Some days ago, the New York Times published the strangest of opinion pieces, entitled “How Cubans Lost Faith in Revolution.” In an extended subtitle, the paper exhorts the US electorate to an “understanding” of Cuba’s people—and specifically to “promises of a better life that were not kept.”
At that introduction, the reader must feel something strange in the air. Why should Cuba be a factor in the coming election, given America’s high degree of anxiety about its own problems?
That part of the mystery is not hard to resolve. For more than six decades, Cuba’s so-called revolution has been a veritable fetish at the Times—one faithfully maintained by its editors and writers today.
The latest Times piece views Cuba through the prism of a mid-level Cuban official who was born at the same time Castro began his guerrilla campaign. During the first decades of the revolution, Cubans felt their society had become more equitable and just. As time deepened, another reality emerged.
Everyone could see the socialist economy did not work. Even the country’s vaunted medical system had wound up in a wheelchair. While people were equal, poverty had become the norm. “As the revolution aged,” the article notes, “contradictions grew harder to ignore.”
That term “contradictions” is revealing. The Times, after all, is a US newspaper. If it covered an economic dispute in the United States, would you expect it to say contradictions were growing clearer? Probably not, because America’s political language does not use the word that way. The Marxist lexicon certainly does; you cannot read more than a page or two in Lenin, Stalin, or Mao without bumping into the concept.
Now we can see that the odd headline, “How Cubans Lost Faith in Revolution,” contains a trick of a similar kind. Would ordinary Cubans say, “We lost faith in the revolution”? Probably not. If they could speak freely, they would more likely say, “Our leaders promised us a strong economy, but they didn’t deliver.”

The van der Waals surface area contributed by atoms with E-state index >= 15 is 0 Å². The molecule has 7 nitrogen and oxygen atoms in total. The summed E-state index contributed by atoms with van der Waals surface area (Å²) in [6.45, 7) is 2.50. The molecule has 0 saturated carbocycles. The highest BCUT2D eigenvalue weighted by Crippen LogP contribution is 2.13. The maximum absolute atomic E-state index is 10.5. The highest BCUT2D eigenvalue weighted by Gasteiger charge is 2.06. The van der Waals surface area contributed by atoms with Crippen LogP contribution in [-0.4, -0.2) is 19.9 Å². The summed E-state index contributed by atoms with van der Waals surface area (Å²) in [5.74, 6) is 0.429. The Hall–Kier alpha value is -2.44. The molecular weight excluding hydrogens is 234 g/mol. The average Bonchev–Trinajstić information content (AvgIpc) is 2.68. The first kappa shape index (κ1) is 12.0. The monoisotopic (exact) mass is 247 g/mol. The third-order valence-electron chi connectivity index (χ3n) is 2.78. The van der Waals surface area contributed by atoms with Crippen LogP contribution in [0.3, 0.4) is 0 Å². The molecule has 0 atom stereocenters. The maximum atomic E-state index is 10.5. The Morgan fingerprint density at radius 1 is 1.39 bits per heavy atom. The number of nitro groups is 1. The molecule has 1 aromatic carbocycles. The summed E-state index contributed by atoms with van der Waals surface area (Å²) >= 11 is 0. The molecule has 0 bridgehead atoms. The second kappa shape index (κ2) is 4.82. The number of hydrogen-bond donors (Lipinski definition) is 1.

In actual fact, Cuba’s leaders are the ones who say, “The people lost faith in us.”
That precise combination of words was a stock phrase of Fidel Castro. Often, when he had decided to throw someone out of power, he raised his voice to thunder pitch and declaimed: “You don’t have faith in me, and I don’t have faith in you!”
During one of his purges in the 1960s, Castro did exactly that to the leaders of Cuba’s Communist Youth, who were removed from their positions not long after they heard him cry out the fateful phrase.
The whole trouble with the Times’s article is that it portrays the failure of Cuban socialism as an outcome that fell from the sky. No one appears to have been directly responsible. That is untenable because Cuba has been governed by an absolutist regime since 1959. The agency in Cuba’s failure belongs to its leaders alone.
As the author approaches present time, a ray of light appears with what he describes as President Barack Obama’s “opening” to Cuba. Actually, Obama’s policy created a brief period of hope that merely reinforced the leadership’s ironclad position.
But just when you are sure the Times article is a rambling narrative without point, the point becomes clear. In 2017 a new figure enters Cuba’s history: President Donald Trump. The Times gives him all the agency and all the malevolence that it has obstinately refused to attach to Cuba’s own leaders.
In the Times narrative, Trump “undid much of the Obama opening, tightening the screws on Cuba and promising a quick end to the Castro regime.” In 2020 it is Joe Biden—or so the Times pronounces—who represents the last best hope for Cuba; and US voters are the ones who can give that gift to the Cuban people.
Adolfo Rivero Caro was one of the Communist Youth leaders whom Castro purged while crying about “faith in me.” He later took asylum in the United States. In one of his own last acts as a commentator, Adolfo made the point that the Times, for six decades, has managed to miss:
Without question, the Castro regime has been sustained with the help of major media and academic enclaves in the United States that share its anti-capitalist ideas. America’s so-called liberal establishment is the accomplice of a regime that has plunged the people of Cuba into a misery and oppression unequaled in its history.
David Landau, our contributing editor, is the author of Brothers, a history of the Cuban revolution that the Impunity Observer will publish in serial form later this year.
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